Belkin Sport Command for iPod


Belkin’s SportCommand for iPod (RRP of $79.99)is one of those products that, though definitely not revolutionary, makes you wonder why it hasn’t been done before. Essentially, it’s little more than a remote control for your iPod (with dock connector), in the vein of Griffin’s Airclick, or similar offerings found pretty much anywhere.

What makes this Belkin offering unique though is the way that Belkin has customised the normal iPod remote control into something that can be used when active in the outdoors. Belkin’s promo material clearly shows the intended market – essentially Skiiers, Snowboarders, or anyone else intending to get a bit more active with their iPod.

SportCommand Remote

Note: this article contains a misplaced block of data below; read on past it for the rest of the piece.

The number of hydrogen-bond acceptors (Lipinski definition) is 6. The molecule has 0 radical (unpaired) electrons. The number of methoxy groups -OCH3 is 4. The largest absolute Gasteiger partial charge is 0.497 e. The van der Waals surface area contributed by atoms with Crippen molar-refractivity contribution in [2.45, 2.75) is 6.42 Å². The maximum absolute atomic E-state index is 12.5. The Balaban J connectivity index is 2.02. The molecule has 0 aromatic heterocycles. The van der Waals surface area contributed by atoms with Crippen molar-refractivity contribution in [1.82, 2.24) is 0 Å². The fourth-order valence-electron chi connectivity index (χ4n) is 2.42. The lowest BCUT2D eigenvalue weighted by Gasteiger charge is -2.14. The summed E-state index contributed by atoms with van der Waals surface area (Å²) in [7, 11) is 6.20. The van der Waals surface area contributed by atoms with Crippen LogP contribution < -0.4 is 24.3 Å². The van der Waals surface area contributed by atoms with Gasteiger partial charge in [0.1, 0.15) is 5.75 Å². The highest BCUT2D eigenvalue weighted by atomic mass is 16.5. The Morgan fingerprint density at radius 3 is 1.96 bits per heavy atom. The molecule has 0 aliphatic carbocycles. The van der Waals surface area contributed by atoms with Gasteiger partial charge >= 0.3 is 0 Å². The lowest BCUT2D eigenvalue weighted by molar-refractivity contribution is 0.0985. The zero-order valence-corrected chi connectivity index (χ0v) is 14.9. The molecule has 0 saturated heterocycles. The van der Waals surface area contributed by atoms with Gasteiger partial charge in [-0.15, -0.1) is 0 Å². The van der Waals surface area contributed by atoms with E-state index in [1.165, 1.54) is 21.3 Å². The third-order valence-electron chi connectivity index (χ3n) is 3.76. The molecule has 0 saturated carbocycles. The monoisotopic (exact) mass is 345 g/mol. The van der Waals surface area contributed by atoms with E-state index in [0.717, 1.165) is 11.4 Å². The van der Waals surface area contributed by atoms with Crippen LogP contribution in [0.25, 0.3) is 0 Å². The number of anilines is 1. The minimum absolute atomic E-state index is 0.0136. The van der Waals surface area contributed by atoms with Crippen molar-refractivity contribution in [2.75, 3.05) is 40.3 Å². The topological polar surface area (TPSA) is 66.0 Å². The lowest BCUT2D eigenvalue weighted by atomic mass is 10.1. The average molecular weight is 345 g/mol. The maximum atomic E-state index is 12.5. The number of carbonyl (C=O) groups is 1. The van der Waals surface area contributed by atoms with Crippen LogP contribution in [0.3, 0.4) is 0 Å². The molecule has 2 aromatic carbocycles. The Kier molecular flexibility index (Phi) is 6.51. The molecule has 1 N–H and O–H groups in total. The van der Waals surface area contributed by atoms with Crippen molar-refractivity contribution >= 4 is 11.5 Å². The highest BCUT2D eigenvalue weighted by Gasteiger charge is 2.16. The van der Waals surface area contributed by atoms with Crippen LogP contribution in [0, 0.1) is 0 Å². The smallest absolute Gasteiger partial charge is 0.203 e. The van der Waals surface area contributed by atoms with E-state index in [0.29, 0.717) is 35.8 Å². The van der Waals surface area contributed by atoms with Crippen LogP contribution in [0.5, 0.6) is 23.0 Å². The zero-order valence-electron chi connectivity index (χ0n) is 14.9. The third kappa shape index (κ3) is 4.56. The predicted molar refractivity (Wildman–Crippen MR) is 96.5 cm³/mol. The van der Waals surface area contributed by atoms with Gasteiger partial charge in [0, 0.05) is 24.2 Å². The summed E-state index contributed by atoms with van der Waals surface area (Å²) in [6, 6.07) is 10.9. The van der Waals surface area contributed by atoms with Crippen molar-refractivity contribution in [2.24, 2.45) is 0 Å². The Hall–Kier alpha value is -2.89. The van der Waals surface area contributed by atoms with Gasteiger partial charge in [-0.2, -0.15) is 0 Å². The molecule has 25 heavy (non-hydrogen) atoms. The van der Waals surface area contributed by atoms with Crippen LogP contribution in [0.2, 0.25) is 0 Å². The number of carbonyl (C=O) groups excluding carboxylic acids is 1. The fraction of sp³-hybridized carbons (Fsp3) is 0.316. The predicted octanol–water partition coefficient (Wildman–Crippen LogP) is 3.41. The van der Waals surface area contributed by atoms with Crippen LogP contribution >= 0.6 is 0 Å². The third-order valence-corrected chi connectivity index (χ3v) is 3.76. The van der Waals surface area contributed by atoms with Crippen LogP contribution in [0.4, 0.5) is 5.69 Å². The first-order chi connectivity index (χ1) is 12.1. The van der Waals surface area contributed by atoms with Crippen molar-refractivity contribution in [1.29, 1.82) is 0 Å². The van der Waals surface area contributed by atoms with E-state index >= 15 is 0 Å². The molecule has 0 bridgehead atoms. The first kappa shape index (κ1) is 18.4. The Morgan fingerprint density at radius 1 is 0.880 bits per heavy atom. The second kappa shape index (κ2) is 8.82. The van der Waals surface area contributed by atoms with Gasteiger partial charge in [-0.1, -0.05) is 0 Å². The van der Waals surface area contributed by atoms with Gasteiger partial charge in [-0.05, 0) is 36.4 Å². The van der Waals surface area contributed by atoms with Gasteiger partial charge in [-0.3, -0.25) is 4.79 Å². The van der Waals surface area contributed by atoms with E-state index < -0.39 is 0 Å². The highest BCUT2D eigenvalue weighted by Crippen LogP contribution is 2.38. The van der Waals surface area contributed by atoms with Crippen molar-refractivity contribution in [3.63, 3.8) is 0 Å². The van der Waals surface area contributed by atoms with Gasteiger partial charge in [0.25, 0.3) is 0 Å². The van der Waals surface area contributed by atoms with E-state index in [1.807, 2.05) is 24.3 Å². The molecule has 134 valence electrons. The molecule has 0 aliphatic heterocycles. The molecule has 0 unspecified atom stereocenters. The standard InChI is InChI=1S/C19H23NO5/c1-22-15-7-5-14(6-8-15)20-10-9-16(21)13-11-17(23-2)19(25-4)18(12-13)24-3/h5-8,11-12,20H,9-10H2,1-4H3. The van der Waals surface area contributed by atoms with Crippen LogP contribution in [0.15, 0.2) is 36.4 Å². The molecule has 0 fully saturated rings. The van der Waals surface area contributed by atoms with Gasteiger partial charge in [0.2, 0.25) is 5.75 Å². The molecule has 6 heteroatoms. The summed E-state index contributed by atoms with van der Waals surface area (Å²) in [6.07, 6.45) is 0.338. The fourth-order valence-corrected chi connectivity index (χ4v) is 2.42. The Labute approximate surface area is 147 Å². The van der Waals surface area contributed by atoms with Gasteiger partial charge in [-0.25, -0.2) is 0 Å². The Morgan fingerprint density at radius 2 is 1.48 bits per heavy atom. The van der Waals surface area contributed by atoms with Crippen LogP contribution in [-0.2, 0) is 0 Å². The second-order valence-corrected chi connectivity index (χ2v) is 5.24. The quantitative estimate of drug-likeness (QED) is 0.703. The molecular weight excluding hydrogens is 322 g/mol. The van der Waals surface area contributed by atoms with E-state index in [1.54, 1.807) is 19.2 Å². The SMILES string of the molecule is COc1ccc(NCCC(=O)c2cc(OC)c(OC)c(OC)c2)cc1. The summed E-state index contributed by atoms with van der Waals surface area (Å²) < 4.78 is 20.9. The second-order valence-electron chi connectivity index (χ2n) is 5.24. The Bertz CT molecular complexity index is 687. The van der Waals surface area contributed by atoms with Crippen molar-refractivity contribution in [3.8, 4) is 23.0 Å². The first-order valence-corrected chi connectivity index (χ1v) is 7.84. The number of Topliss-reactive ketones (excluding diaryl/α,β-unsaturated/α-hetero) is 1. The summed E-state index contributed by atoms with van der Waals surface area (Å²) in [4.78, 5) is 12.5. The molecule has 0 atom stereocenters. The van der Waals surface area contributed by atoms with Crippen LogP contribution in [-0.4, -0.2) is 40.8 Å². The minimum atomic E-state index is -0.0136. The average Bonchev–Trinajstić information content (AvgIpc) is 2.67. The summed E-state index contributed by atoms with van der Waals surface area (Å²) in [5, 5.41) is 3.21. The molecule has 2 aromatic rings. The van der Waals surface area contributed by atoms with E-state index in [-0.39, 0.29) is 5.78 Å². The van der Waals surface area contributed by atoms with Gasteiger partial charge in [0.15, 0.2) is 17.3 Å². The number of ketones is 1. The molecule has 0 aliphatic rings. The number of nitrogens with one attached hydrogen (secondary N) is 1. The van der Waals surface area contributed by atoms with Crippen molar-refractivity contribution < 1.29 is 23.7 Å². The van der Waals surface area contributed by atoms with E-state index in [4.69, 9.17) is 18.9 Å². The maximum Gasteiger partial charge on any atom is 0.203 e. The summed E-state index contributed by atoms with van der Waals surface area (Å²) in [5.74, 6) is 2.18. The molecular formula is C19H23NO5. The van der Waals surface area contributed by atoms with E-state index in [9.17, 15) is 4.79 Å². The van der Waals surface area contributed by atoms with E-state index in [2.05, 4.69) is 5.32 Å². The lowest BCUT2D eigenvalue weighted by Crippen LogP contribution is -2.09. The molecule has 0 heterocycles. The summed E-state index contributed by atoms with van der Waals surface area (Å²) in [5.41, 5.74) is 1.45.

The SportCommand box contains the Remote (with battery, thankfully), a dongle that plugs into the dock connector port of the iPod, a small carabiner and a couple of velcro armbands/straps to get you going. First, the piece that will get the most use – the remote itself – is not your typical piece of apple gadget lust that we all love. It’s functional and actually quite flexible, with large squidgy buttons clearly showing their function with an orange print. I do wonder as to the durability of the printing, but clearly only time can tell. The buttons are easy to use with fat fingered gloved hands, or when stabbing at them at times you can’t look at the remote. The layout has been designed to make most sense when the remote is attached to your arm with the included armbands, so the controls are on a diagonal. This is a nice touch that would really make a difference when out on the hill, hopefully meaning that you know which button does what when using gloved hands, without looking at the remote. The remote is also the piece that sits open to the elements – so Belkin have made the fabric water resistant (not waterproof), which in my thoroughly technical testing under the kitchen tap seemed to be the case.